A Japanese Filmmaker's Work Honored in Two Retrospectives

JAPANESE director Yasujiro Ozu (1903-63) is one of the few filmmakers to have a constantly used word or phrase attached to his name. Just as Alfred Hitchcock is famous as the ``master of suspense'' and countless critics have labeled Jean Renoir the great ``humanist'' of cinema, Ozu is invariably referred to as the ``most Japanese of Japanese directors.''

It's a fitting designation, if a little too neat, given Ozu's development of a style as radically unusual as it is subtly understated.

Other filmmakers from Japan have caught as much international attention as Ozu has. Chief among them are Akira Kurosawa, whose credits range from ``Rashomon'' to ``Ran,'' and Kenji Mizoguchi, creator of ``Ugetsu'' and ``Princess Yang Kei Fei,'' among other works. But of these classic filmmakers, Ozu was the best-loved in Japan during his lifetime - and has made perhaps the most profound impression on Westerners with a taste for nuanced explorations of contemporary life.

Ozu's enduring popularity with American moviegoers is reconfirmed by two major series in New York this season, casting a spotlight on two different phases of his career.

Uptown at the Walter Reade Theater, the Film Society of Lincoln Center is presenting `` `Cinema's Sacred Treasure': The Films of Yasujiro Ozu,'' a program of major films (running from Jan. 21 into February) made during the mature phase of his career, including such early-1950s masterpieces as ``Early Summer'' and ``Tokyo Story.''

Downtown at Film Forum, a retrospective called ``The Early Spring of Yasujiro Ozu'' features 16 silent films - in fresh new prints made especially for this program - and two of his first talkies. After its New York run finishes on March 14, this series will travel to Los Angeles; Berkeley, Calif.; Minneapolis; Santa Fe, N.M.; and other US cities.

The most striking trait of Ozu's greatest films is the consistency that characterizes both a view of Japanese society and a vision of the human condition.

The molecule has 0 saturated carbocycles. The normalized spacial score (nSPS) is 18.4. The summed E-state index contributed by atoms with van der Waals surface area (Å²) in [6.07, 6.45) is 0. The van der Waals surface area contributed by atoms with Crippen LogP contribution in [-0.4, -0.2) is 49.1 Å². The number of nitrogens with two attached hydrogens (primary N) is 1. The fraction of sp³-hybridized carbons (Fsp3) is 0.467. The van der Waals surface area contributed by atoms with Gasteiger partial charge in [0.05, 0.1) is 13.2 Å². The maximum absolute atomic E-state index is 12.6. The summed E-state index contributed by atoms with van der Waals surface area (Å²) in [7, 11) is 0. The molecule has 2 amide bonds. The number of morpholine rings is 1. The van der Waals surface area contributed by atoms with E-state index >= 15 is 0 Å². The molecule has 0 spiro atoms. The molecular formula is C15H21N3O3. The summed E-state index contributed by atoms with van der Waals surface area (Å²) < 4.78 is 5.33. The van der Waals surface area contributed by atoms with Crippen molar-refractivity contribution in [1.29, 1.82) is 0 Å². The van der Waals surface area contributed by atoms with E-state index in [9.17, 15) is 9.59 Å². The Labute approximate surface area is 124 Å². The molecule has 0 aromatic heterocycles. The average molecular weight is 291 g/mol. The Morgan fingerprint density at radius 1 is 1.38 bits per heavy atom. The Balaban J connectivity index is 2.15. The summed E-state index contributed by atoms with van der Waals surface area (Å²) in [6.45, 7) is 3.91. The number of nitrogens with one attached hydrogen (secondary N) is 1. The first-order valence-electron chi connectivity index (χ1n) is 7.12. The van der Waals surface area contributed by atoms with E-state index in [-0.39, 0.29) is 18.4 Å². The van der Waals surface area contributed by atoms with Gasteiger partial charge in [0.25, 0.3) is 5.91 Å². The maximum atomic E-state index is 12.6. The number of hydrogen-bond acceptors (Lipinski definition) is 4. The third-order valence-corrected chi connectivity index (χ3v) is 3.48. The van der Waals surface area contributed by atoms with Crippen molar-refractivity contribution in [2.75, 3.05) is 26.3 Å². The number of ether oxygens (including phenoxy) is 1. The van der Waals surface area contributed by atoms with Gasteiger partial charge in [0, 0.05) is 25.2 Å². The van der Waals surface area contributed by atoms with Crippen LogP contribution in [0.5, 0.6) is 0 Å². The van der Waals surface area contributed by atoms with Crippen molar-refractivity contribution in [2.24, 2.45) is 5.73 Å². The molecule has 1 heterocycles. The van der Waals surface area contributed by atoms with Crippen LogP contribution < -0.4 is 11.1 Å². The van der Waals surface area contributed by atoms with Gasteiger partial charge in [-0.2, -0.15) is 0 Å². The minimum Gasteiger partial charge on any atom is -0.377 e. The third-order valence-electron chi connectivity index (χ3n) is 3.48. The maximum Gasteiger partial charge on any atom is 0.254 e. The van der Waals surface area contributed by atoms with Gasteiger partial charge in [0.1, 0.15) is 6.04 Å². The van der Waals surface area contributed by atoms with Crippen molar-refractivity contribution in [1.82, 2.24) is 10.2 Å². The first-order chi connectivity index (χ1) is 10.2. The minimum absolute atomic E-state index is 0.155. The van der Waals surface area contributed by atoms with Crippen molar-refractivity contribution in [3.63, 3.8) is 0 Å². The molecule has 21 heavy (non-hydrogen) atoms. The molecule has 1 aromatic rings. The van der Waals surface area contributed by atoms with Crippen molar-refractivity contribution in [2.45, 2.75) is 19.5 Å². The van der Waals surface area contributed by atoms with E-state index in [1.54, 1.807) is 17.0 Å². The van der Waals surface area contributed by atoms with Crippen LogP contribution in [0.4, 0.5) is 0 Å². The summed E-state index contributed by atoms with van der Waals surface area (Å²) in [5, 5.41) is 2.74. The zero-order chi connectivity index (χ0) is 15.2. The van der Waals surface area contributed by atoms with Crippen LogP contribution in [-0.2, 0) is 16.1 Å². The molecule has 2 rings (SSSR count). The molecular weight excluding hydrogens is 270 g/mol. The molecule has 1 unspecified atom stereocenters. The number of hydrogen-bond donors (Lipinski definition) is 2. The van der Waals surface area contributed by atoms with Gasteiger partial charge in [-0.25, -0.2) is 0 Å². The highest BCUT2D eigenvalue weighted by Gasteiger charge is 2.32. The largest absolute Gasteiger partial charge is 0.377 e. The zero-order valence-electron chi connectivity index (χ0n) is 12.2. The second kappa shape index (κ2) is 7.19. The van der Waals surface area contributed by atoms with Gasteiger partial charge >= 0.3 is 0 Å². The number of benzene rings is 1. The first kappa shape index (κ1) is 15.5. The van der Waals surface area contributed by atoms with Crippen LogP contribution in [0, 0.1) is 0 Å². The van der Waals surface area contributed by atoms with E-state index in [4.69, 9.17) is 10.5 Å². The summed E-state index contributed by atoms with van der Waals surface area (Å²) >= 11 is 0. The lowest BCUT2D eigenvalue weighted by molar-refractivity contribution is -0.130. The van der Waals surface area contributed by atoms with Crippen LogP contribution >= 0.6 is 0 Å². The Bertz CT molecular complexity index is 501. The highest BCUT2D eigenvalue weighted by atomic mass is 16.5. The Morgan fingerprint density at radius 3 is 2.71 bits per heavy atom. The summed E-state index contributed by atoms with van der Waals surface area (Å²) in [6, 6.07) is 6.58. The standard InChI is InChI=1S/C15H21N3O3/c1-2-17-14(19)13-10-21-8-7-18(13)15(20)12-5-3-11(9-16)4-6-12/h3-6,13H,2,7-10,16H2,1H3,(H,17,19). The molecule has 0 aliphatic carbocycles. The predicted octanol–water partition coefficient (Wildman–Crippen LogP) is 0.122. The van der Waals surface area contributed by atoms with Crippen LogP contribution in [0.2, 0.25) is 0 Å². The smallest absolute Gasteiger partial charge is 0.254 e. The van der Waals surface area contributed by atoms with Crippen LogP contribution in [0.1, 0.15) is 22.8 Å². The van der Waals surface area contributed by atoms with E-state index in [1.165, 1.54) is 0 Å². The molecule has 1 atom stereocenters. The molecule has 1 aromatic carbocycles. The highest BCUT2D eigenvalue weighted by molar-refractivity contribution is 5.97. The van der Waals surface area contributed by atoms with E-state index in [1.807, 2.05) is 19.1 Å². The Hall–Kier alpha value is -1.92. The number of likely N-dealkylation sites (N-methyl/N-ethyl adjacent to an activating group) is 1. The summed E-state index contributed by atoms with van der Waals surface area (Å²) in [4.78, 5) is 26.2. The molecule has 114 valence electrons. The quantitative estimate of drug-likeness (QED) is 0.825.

Nearly all of his most celebrated works are family dramas focusing on ordinary household affairs: a journey, a marriage, a reunion of parent and child, a disagreement between the generations. Ozu never heightens these events with movie-style flourishes. Instead he unfolds them at a gradual pace with a remarkably even tone. He allows the deepest of feelings to emerge almost imperceptibly from material that appears homely and inconsequential at first glance.

Many newcomers to Ozu have yawned through the first few scenes of one of his movies, wondering when something was ever going to happen - only to discover that the characters, situations, and dialogue had been burrowing under their skins all the while, accumulating an enormous charge of emotional energy. The story's powerful feelings then burst into consciousness during some event or conversation that would seem trivial to a spectator who hadn't followed the cinematic pathway that Ozu has meticulously prepared.

This approach makes Ozu one of the most refined and undemonstrative of filmmakers, and also one of the most philosophical. He continually films his characters within the grid of horizontal and vertical lines formed by typical Japanese rooms and furnishings, as if the people of his stories were trapped in their social and family surroundings like birds in a cage. Only at key moments are they depicted outdoors, framed with diagonal lines hinting at a freedom of thought and movement that's all too rarely achieved amid the confining responsibilities and habits of modern life.

The key to happiness, Ozu suggests, is in foregoing the breadth of experience, including the high adventures and heady passions that most movies sell so aggressively. Instead we must learn to cherish the depths of emotional, psychological, and ultimately spiritual richness to be found in the people, places, and occurrences that surround us.

This may be a difficult task, however, given the subtle and potentially tragic forms of isolation that pervade even the day-to-day intimacy of conventional family life - as Ozu's sparely written screenplays and poetically arranged camera positions take care to reveal.

Ozu's films have many visual pleasures to offer, such as the exquisite compositions of an ``Early Summer'' and the delicate colors of an ``Equinox Flower,'' and these are interwoven with superbly evocative dialogue and music. What lends them their final effectiveness, however, is the simplicity and sincerity of Ozu's underlying vision. His works have vast rewards for moviegoers willing to allow his muted style and understated images to work their magic.

* Some of Ozu's most respected works are distributed on home video. New Yorker Video has released ``Tokyo Story,'' a 1953 tale of aging parents and their scattered children, and ``Equinox Flower,'' about tension between a father and daughter. ``Floating Weeds,'' about the visit of a theater troupe to a quiet town, is available from the Connoisseur Collection.

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